[email protected]* Sept 11th, we got Sept 9th!

Sept 9th marks an important date in the history of mistreated prisoners across the U.S. It is the date of what is referred to as 'The Attica Rebellion.' Here's a synopsis of the event and I pray to the revolution gods that my recollection serves me correct. Unity in Peace.

Sept 9, 1971 prisoners at Attica Correctional Institution in the state of New York got tired of prison guards harassing them and abusing them mentally and physically, so they decided to take a stand. The prisoners negotiated with the prison commissioner and when he refused to meet requests, the prisoners, for the betterment, health care and food, then turned to a full scale riot and eventual takeover of the prison and staff. The men spoke over a land line to then-governor Nelson Rockefeller about the conditions of confinement and he too refused to meet demands. On Sept 13th after a four-day standoff governor Nelson Rockefeller ordered local law enforcement and the National Guard to take back the prison with deadly force. About 50 deaths in all from around 30 prisoners and 10 guards with hundreds more injured and disabled and disfigured to this date.

This is a tremendous day in our fight for justice and courage and a loss of many lives. Always remember Sept 9th as a sad but heroic sacrifice made for the betterment of you and me.


MIM(Prisons) adds: A beautiful aspect of the Attica Uprising was how the prisoners interacted with each other. They ran the facility themselves, and there was peace on the yard. They were able to feed themselves, deliver meds, and even did count, all without the overseers breathing down their necks. For more of the history on the Attica Uprising, send in $2 of work-trade for the September 9 study pack.

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[Organizing] [ULK Issue 58]
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Bricks of Corruption in Arkansas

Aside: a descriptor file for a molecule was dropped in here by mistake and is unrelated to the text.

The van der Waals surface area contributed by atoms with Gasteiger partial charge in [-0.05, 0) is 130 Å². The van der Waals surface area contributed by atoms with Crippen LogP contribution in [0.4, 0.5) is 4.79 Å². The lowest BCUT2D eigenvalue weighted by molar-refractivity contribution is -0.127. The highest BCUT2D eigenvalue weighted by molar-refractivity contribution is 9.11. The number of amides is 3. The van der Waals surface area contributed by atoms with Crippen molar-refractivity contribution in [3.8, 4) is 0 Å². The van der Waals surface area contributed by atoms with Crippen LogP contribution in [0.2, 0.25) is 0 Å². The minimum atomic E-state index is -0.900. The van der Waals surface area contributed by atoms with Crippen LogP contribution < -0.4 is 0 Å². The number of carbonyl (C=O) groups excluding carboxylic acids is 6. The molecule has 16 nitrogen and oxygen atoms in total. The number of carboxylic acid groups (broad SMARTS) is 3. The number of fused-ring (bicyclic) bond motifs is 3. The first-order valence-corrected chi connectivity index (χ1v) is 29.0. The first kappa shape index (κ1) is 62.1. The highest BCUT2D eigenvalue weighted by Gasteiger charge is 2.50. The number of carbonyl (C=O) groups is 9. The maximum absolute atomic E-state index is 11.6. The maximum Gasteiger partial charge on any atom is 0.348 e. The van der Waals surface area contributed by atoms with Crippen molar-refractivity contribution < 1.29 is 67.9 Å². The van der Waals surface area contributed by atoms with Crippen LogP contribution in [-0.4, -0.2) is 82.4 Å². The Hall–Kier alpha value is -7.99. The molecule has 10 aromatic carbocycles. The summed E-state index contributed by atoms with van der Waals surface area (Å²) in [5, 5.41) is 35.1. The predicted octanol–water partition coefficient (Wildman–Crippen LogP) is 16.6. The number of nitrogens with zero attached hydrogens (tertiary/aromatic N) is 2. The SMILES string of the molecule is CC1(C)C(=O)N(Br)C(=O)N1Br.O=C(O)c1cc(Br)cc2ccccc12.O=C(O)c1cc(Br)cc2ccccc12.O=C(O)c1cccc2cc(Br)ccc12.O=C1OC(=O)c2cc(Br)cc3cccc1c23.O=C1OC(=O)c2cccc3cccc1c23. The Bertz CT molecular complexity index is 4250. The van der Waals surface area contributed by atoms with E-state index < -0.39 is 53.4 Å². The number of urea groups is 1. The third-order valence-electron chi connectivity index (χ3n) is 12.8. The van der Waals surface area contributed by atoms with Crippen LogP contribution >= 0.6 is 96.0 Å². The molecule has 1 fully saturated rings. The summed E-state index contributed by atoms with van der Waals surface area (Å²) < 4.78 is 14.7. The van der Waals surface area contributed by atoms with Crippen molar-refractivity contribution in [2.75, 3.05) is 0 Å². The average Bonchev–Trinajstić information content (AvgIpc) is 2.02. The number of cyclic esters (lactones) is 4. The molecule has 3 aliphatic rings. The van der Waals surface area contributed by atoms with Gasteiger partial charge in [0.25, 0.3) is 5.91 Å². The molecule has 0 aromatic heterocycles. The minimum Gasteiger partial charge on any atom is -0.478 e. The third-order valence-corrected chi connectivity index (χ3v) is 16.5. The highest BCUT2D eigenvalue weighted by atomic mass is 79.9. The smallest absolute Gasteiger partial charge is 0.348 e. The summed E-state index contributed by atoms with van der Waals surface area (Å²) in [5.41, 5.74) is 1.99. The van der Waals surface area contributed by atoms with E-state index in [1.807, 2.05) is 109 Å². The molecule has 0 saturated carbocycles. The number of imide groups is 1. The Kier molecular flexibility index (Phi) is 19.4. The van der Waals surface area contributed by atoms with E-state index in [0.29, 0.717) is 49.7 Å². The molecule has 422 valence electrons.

I'm a voice for the people of struggle and oppression and victim to society's pollution: the Arkansas Department of Corrections. A place they proclaim is for rehabilitation, but where does rehabilitation create racial discrimination, falsified disciplinary reports and staff misconduct, because of your skin tone or affiliation?

Two months ago a riot broke out in the barracks where I resided. I was not an active participant of the unstructured event of ignorance, but I, along with several other minorities of the Hispanic and African descent, were targeted and effected by the criminal injustice of the institution and its staff. We received the administering of non-lethal weapons and chemical agents with some excessive force, placed on an emergency transfer to a maximum security facility, only to be wrongfully convicted by the introduction of fabricated lies and reports by the pigs' so-called integrity.

The DOC has policies that are supposed to protect our rights against injustice, but how is it equal or efficient, when grievances and disciplinary appeals come up missing, unanswered or rejected for a variety of reasons and excuses, making it hard to embrace freedom because you're victimized by the bricks of corruption? There has to be a better way to serve the people in creating unity against all aspects of discrimination and false accusations, enslaving us to the institution due to a lack of knowledge, legal and politically. I'm seeking advice from ULK and also any available study materials and books you can offer to advance my knowledge into political organizing and structured movements against the oppressor.